The campus was quarantined; no day students were allowed on campus and no boarders allowed off, but this was not enacted until the school was instructed to by authorities. There was a “quarantined” tape across the school’s front driveway/entrance and it was on the local news. We sat and watched the news until the housemoms caught us.

A day or two after A___ fell ill, they came for me. I really was shocked to have gotten sick. Nobody said anything or said I had measles, they just brought me to a room in the middle school quarters. It felt unreal. Everybody else there was sicker than me so I just made my deductions about what was coming by looking at them. Okay, looks like I’m gonna have a heavy cold, be covered in rough red bumps and lumps that itch, and have glassy eyes and stare at the wall and drink milkshakes.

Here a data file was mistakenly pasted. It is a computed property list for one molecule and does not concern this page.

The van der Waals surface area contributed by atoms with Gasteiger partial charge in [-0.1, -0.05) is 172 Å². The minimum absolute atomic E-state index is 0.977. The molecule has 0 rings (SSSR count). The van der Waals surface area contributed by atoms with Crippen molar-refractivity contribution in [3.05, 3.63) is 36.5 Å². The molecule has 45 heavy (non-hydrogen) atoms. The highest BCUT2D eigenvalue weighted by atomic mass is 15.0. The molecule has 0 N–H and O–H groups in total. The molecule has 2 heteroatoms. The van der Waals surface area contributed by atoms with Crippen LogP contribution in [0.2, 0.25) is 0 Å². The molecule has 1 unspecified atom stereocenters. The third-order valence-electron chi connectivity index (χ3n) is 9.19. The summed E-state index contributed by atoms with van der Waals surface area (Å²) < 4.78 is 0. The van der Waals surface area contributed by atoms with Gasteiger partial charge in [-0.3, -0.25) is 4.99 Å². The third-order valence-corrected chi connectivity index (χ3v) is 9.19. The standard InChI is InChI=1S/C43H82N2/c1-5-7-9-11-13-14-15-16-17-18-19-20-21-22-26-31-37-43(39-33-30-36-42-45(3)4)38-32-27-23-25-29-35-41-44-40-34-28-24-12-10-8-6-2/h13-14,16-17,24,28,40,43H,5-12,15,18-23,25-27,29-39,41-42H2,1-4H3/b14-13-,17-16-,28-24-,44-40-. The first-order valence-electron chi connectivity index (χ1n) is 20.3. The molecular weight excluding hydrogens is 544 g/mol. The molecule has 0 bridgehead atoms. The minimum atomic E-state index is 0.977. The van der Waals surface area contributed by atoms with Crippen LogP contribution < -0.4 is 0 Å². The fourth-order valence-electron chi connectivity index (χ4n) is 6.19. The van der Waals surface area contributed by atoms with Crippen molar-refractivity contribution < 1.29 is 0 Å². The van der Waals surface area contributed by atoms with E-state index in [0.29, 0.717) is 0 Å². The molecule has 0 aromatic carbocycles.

God, how those women resented making us those milkshakes. You know who is the absolute Worst group of people in the entire world to have care for a bunch of sick children? Christian Scientists. They were feeding us milkshakes with raw eggs snuck into in them because they thought it was a good source of extra calories, I guess. But isn’t that a terrible idea? To feed uncooked, possibly salmonella-carrying eggs to children whose immune systems are fighting off the measles with no medical help? That seems like a terrible idea to me, I don’t know.

There was so much inexplicable conflict and tension over feeding us. For the most part, we couldn’t eat real food because the insides of our throats were coated with measles pustules and we couldn’t swallow. So like, aren’t you actually getting off the hook here because you don’t have to cook us anything? But I guess if we could’ve eaten real food they could’ve utilized the cafeteria menu and wouldn’t have had to do ANYTHING except sit around judging us for being sick. In any case, I don’t care WHAT you give me to suck on because I am half dead. If a milkshake is such a pain in the ass then just pour me a glass of milk or whatever, who cares. I don’t even want your milkshake that’s served with resentment. You’re the nut jobs who are panicking about getting enough calories into us while simultaneously pretending we’re not almost dying of measles.